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Questions about blood donation, syphilis

February 28, 2012 by Editor in Featured, HOUSE Calls

This week we respond to questions about syphilis and blood types.

Dear HOUSE Calls,

My brother was recently diagnosed with syphilis. He was treated at a free clinic and got a prescription, but did not get any better. He went back and had to get another prescription. Is there any difference in the quality of care given at a free clinic versus a private practice?


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We generally feel that the level of care given at free clinics is excellent. They often have an impressive staff of volunteers to help with pharmacy needs, care management, and other types of therapy. The clinicians usually work in private practice or are retired from private practice and are generally very skilled.

There are some down sides to free clinics. Because they are staffed by a rotation of fill-in doctors, it is a very hard place to develop a relationship with a primary care physician. They sometimes are not well set up for continuity care but offer excellent acute care and episodic care. They may not have a full range of resources such as medicines, and might have to settle for a second choice which is less optimal for a condition. The alternative might be a prescription to fill at a drug store which many clients at a free clinic cannot afford.

Specific to your brother’s condition, syphilis has different stages and in later stages can be harder to treat. It is usually best treated with injectable penicillin, and the number of injections varies with the stage. The free clinic might not have had the injectable penicillin or perhaps your brother is allergic to it. Hopefully that helps clear things up a bit. If things don’t seem right, the health department is another excellent resource for communicable diseases.

Dear HOUSE Calls,

I give blood regularly. I’m told that I’m O negative and the Red Cross loves it. What does that mean?

It is great that you give blood regularly, especially because you are O negative. This means you are a universal donor.

Basically, anybody can accept your blood. Most people have to be cross-matched to a specific blood type to receive blood, but your blood can be received by anyone and in an emergency, we’ll use O negative to transfuse somebody we don’t have time to type.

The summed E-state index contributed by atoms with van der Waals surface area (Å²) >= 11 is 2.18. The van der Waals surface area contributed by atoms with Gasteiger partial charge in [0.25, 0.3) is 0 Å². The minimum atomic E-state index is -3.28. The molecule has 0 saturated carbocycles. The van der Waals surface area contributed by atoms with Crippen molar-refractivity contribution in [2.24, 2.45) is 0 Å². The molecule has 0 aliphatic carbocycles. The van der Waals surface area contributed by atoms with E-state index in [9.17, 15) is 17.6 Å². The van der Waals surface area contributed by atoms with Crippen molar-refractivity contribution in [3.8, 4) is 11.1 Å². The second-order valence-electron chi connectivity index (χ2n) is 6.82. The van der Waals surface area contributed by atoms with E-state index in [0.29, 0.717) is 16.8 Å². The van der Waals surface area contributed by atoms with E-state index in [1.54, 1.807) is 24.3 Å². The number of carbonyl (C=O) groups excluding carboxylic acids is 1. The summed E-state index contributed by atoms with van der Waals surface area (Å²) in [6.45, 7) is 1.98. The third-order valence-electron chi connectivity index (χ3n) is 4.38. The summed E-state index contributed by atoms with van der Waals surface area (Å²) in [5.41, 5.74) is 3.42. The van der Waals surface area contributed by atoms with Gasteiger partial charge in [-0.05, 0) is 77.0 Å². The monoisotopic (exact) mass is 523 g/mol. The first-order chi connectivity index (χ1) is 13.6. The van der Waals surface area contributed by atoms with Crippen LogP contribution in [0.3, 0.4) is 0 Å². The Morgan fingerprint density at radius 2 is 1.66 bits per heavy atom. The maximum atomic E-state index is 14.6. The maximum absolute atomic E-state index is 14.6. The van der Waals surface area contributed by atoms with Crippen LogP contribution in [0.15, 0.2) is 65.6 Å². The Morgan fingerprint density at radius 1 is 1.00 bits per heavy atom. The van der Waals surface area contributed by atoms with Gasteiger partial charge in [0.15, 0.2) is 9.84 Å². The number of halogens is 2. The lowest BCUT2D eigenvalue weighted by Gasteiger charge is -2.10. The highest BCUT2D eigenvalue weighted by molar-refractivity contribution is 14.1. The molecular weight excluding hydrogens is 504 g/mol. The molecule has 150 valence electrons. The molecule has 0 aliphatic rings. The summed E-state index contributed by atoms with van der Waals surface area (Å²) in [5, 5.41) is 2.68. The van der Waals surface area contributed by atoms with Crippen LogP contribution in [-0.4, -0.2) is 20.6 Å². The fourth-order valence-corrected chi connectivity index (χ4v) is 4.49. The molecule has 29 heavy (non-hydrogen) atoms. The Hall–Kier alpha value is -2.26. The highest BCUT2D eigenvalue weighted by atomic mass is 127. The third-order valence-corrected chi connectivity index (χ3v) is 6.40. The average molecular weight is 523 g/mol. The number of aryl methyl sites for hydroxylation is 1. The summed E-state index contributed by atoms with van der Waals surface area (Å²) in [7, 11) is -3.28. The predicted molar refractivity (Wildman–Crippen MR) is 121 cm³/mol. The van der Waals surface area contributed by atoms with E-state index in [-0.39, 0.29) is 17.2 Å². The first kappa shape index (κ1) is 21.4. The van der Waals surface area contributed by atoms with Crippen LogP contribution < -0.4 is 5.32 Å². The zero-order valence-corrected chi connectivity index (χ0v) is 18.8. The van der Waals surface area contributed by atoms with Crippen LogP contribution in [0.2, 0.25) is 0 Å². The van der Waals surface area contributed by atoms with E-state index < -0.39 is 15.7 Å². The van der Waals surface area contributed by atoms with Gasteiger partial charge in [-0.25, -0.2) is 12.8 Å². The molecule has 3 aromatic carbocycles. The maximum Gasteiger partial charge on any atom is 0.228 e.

The bad news about your blood type is that you are the most restrictive receiver of blood. You can only get blood from other people with O negative blood. We should say that blood is needed from people with all types of blood. Consider giving blood if you are in good health. Your body will build back up that blood in no time and you may be saving a life. Check with your local American Red Cross for upcoming blood drives.

HOUSE Calls is a weekly column by Dr. Cristy Page, Dr. Adam Zolotor, and Dr. Adam Goldstein on behalf of YOUR HEALTH™ and the UNC Department of Family Medicine.

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Physicians from the UNC Department of Family Medicine’s YOUR HEALTH™ media bring you weekly information in response to your questions about health and medicine. Send us your questions or comments to

The HOUSE Calls staff:

Cristy Page Headshot Dr Cristy Page is an Assistant Professor of Family Medicine at the UNC School of Medicine. A former Morehead scholar, Dr. Page completed degrees in Medicine, Public Health and Family Medicine at UNC. Dr. Page practices full scope family medicine including obstetrics, and she is recognized for important innovations in maternal health, preventive medicine and group well-child care.

Adam Goldstein Headshot Dr. Adam Goldstein is a Professor of Family Medicine at the UNC School of Medicine. As a leading U.S. expert in primary care, Dr. Goldstein has a 20-year history in clinical practice, teaching, and research. He has published over 150 articles, essays, book chapters, and books.

Adam Zolotor Headshot Dr. Adam Zolotor is an Assistant Professor of Family Medicine at the UNC School of Medicine.  Dr. Zolotor Completed his training at the University of Michigan and the University of North Carolina.  He has been in practice for 10 years and and is a nationaly recognized expert in child abuse and child injury prevention.  He directs the Department of Family Medicine maternal and child health services. He is the author of more than 50 articles and book chapters.

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